مداخلات شناختی مختصر می تواند پاسخ های استرس اعصاب و غدد به تست استرس اجتماعی ترایر را تعدیل کند: اثرات بافر از یک جهت گیری هدف دلسوزانه
|کد مقاله||سال انتشار||مقاله انگلیسی||ترجمه فارسی||تعداد کلمات|
|35949||2014||11 صفحه PDF||سفارش دهید||محاسبه نشده|
Publisher : Elsevier - Science Direct (الزویر - ساینس دایرکت)
Journal : Psychoneuroendocrinology, Volume 44, June 2014, Pages 60–70
Background The hypothalamic–pituitary–adrenal (HPA) axis is a critical mediator linking stress to health. Understanding how to modulate its reactivity could potentially help reduce the detrimental health effects of HPA axis activation. Social evaluative threat is a potent activator of this system. Access to control and coping responses can reduce its reactivity to pharmacological activation. Compassionate or affiliative behaviors may also moderate stress reactivity. Impact of these moderators on social evaluative threat is unknown. Here, we tested the hypotheses that interventions to increase control, coping, or compassionate (versus competitive) goals could reduce HPA-axis response to social evaluative threat. Methods Healthy participants (n = 54) were exposed to social evaluative threat using the Trier Social Stress Test (TSST). They were randomly assigned to receive one of four different instructions prior to the stressor: Standard TSST instructions (SI), standard instructions with access to “control” (SI Control), or one of two cognitive interventions (CI) that (1) increased familiarity and helped participants prepare coping strategies (CI Coping), or (2) shifted goal orientation from self-promotion to helping others (CI Compassionate Goals). ACTH and cortisol were obtained before and after stress exposure via intravenous catheter. Results Control alone had no effect. CI Compassionate Goals significantly reduced ACTH and cortisol responses to the TSST; CI Coping raised baseline levels. Compassionate Goals reduced hormonal responses without reducing subjective anxiety, stress or fear, while increasing expression of pro-social intentions and focus on helping others. Conclusions Brief intervention to shift focus from competitive self-promotion to a goal orientation of helping-others can reduce HPA-axis activation to a potent psychosocial stressor. This supports the potential for developing brief interventions as inoculation tools to reduce the impact of predictable stressors and lends support to growing evidence that compassion and altruistic goals can moderate the effects of stress.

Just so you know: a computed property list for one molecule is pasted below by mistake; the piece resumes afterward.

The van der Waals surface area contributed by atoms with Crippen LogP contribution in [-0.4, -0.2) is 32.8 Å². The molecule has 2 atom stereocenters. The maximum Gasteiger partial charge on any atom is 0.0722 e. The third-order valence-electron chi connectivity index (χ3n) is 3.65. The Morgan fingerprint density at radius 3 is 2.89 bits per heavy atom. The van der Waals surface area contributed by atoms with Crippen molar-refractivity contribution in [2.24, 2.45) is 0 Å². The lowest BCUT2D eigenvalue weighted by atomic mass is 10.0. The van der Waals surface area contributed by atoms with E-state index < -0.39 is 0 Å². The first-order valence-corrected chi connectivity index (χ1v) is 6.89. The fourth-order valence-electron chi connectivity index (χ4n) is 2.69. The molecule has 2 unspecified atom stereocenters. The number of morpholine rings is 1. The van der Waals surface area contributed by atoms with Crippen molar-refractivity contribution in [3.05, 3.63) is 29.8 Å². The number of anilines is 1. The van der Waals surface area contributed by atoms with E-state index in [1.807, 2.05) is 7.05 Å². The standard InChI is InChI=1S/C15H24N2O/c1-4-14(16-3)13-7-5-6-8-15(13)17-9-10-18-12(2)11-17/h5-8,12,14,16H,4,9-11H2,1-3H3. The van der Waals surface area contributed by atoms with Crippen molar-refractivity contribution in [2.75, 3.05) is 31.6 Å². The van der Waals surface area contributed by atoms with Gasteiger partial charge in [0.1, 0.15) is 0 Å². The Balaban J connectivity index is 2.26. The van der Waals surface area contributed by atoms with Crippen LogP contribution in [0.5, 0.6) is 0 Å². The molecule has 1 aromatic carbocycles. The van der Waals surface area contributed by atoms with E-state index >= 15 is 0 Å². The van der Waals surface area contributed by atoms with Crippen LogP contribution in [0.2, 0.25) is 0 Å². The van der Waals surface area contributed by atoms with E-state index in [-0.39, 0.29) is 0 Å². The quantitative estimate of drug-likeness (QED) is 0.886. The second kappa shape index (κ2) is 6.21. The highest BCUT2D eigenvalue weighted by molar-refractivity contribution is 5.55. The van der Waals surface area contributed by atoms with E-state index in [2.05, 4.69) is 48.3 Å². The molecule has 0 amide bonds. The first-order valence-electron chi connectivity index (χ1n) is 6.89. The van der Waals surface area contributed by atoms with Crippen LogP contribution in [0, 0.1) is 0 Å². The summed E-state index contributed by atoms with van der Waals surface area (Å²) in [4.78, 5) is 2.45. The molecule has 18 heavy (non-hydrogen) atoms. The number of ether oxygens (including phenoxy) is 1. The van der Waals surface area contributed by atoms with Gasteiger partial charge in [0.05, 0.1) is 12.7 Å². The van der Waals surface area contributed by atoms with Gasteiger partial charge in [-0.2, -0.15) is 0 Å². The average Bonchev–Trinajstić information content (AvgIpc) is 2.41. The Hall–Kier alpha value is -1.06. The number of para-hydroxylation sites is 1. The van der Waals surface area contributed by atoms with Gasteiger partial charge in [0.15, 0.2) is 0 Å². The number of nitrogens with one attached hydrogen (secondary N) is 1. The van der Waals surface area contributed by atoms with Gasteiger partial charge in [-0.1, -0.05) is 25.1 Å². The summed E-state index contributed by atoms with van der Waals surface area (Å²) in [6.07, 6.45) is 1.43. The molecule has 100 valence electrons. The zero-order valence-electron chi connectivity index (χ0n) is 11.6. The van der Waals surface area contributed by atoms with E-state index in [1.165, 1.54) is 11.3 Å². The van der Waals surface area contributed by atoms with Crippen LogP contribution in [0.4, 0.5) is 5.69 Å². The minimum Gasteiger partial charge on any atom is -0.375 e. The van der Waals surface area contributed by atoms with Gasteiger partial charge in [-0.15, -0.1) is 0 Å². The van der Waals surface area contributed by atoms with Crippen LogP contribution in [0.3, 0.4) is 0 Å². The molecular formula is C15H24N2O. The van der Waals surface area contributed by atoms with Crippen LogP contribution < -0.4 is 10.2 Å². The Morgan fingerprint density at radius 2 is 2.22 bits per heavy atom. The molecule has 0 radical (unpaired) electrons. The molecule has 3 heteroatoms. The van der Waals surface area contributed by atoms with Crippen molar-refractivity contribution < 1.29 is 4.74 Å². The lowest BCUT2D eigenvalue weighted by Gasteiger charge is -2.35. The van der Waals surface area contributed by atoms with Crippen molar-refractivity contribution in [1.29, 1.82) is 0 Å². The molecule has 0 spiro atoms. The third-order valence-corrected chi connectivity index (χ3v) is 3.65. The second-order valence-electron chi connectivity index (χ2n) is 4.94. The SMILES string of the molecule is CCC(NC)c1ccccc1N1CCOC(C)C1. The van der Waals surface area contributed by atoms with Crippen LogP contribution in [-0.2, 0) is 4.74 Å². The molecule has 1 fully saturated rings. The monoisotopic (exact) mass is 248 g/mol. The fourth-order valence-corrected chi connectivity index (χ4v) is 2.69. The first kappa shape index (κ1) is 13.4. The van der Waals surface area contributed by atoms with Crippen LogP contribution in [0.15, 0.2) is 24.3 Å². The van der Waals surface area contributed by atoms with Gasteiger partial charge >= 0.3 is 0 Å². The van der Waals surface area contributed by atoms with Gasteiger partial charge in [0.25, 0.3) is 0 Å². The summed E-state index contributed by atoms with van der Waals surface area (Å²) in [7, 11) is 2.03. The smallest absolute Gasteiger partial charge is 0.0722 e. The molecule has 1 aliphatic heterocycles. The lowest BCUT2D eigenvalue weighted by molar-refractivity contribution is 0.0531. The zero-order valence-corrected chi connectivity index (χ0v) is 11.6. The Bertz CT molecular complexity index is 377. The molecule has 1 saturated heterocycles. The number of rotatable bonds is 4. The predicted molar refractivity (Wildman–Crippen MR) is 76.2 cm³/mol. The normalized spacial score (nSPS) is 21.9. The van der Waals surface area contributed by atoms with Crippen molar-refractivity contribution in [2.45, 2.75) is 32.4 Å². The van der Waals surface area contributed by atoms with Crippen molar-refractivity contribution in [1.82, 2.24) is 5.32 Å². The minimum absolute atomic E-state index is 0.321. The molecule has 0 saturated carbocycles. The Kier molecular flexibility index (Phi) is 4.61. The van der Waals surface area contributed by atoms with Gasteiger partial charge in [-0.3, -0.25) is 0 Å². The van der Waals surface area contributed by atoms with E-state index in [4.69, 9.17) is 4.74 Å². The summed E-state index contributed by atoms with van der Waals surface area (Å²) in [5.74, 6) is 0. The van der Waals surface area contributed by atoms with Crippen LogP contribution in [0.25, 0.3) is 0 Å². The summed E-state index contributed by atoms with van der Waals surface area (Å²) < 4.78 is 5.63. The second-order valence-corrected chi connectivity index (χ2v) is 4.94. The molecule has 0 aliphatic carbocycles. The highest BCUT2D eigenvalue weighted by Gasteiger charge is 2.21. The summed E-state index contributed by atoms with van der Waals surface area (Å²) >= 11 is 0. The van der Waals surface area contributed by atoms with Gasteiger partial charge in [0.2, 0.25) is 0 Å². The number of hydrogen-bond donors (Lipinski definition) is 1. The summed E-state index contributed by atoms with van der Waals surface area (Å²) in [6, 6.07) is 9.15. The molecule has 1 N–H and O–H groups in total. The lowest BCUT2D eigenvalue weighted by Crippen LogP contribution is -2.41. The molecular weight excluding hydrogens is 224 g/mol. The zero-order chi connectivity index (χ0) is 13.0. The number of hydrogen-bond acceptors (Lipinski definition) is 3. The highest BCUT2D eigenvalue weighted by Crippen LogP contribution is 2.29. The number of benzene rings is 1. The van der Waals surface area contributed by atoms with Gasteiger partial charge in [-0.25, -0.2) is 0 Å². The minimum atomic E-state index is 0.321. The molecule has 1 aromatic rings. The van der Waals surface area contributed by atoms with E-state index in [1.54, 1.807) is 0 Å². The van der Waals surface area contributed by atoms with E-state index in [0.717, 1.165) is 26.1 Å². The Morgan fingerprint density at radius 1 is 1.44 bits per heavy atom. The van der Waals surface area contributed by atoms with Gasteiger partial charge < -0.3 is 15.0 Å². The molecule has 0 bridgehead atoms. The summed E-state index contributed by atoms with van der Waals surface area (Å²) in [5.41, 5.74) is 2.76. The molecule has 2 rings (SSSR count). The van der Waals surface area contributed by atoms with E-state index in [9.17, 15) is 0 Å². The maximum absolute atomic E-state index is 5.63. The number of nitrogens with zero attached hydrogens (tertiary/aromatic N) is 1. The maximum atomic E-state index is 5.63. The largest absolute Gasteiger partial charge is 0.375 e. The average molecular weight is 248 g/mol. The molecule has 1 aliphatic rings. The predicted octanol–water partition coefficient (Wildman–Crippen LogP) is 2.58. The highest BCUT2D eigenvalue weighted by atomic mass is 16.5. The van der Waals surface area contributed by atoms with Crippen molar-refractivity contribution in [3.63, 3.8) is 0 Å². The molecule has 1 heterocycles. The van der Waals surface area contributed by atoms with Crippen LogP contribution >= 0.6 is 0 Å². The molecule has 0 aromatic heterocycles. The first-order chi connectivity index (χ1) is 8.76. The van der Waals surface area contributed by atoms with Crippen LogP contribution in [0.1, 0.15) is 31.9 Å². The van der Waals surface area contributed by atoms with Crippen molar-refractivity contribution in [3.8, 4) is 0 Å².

The hypothalamic–pituitary adrenal (HPA) axis and its end product, cortisol, critically mediate the negative impact of “stress” on health, impacting the onset, course and pathophysiology of medical (Chrousos and Gold, 1998 and McEwen, 1998) and psychiatric disorders (Carroll et al., 1981 and Young et al., 2003). They link early life experience to lifelong vulnerability to biobehavioral disturbances that undermine adaptive functioning (Ladd et al., 1999). Understanding HPA psychobiology can help reduce stress-related illness and psychiatric disorders and promote healthy development and adaptive resilience. Despite decades of research, however, we still have not clearly defined what specific aspects of “stress” activate this system or the factors that moderate its activity when it is stimulated. Identification of specific factors that activate and modulate the HPA axis can guide efforts to reduce exposure to the type of stress that damages health and can shape interventions to reduce the deleterious impact of predictable but unavoidable stressors. Links between psychosocial stress, the HPA axis, and health outcomes have been extensively explored epidemiologically. Cortisol levels are influenced by socioeconomic status, race/ethnicity, and complex psychosocial constructs like overload, job strain, or burnout (Adam and Kumari, 2009). Cortisol is also linked to onset or course of autoimmune, allergic, infectious and neoplastic diseases (Elenkov et al., 1999), as well as vascular disease (Rosmond et al., 1998), heart disease, diabetes, and stroke (Rosmond and Bjorntorp, 2000). Epidemiological work has the power needed to detect associations and control for covariates (Adam and Kumari, 2009), but it cannot precisely identify key factors and causal pathways that mediate the impact of social and psychological experience on the acute biological responses that are relevant to longer-term health. For this, experimental studies are needed. A meta-analysis of laboratory-based psychosocial stress studies has demonstrated that cortisol reactivity is not a function of negative affect or subjective distress, but is linked most closely to social evaluative threat or lack of control over perceived stressors (Dickerson and Kemeny, 2004). These two factors may be linked, in that social evaluative threat may be a particularly potent HPA activator because it is inherently uncontrollable. Enhancing sense of control may be one way to modulate system activation, and perhaps enhance health and resilience. Another moderator of HPA axis activity is social support (Levine, 2000 and Uchino et al., 1996), which may moderate general stress effects (Cosley et al., 2010 and Kirschbaum et al., 1995) through affiliation-induced release of oxytocin, which can inhibit HPA axis activation (Heinrichs et al., 2003). Affiliation is also experienced through giving social support (Brown et al., 2008 and Konrath and Brown, 2012) and giving to others out of concern for their wellbeing (operationalized in constructs like compassion, loving-kindness, altruism, helping, and volunteerism) is attracting scientific interest as a stress reducer and health enhancer (e.g., Hofmann et al., 2011). Endorsing compassionate goals can prospectively enhance perceptions of available social support and reduce focus on self-other competition, and is associated with enhanced emotional well-being (Crocker and Canevello, 2008 and Crocker et al., 2010). Giving to others (e.g., volunteering, caregiving) reduces self-focus and can yield psychological and health benefits for the giver (Konrath and Brown, 2012). Cultivating a motivational state related to helping others may activate a neurobehavioral “caregiving system” that promotes social bonds and perhaps enhances health by dampening stress reactivity (Davidson and McEwen, 2012, Konrath and Brown, 2012, Taylor et al., 2000 and Wang, 2005). The key psychosocial factors at work may involve shifting focus from self-protection or self-promotion to core values that emphasize concern for the well-being of others and contributing to the greater good (Crocker and Canevello, 2012). Biological mechanisms through which compassionate or altruistic goals and giving to others can enhance emotional well-being and improve health may involve HPA axis modulation (Konrath and Brown, 2012). However, efforts to directly demonstrate modulation of cortisol release in the laboratory by compassion meditation (Pace et al., 2009) or providing support to a stressed other (Smith et al., 2009) have not been successful. A more direct counter to social evaluative threat (Dickerson and Kemeny, 2004), by shifting focus from self-image goals toward compassionate goals (Crocker and Canevello, 2012), may be more effective. Our laboratory has explored psychosocial modulation of HPA axis activity using specific psychological manipulations and an externally activated system. Initial studies used direct pharmacological activators to provide a “cleaner” test of psychological modulators. Access to control and/or cognitive coping tools reduced cortisol or corticotropin (ACTH) output even when the system was activated by direct pituitary stimulation (Abelson et al., 2005, Abelson et al., 2008 and Abelson et al., 2010), suggesting that top-down inhibitory control of the system is “in play” even with pharmacological activation taking place outside the brain. Here we extend these studies to the most widely used laboratory model of psychosocial HPA axis activation – the Trier Social Stress Test (TSST), which allows us to examine the effects of control and coping when activation occurs indirectly, through a psychosocial rather than pharmacological pathway. This allows us to test whether the focus of stress reducing interventions needs to be specifically tailored to the nature of the challenge being faced, or whether control and coping are sufficiently potent modulators that they can ameliorate biological stress responses regardless of activation pathway. Given growing interest in health benefits of support, compassion and giving, and the face-validity of a compassion manipulation in the context of the social evaluative and self-image-focused nature of the TSST, we also included an intervention designed to shift focus from self-promotion to helping others (called here a “compassionate goal intervention”). Evidence that access to controlling or coping responses can reduce HPA reactivity in the TSST would further support the specific importance of these modulators to this stress response system, regardless of mode of activation. Evidence that a compassion intervention can buffer biological stress responses would support the theory that HPA axis effects may mechanistically mediate health benefits of helping others.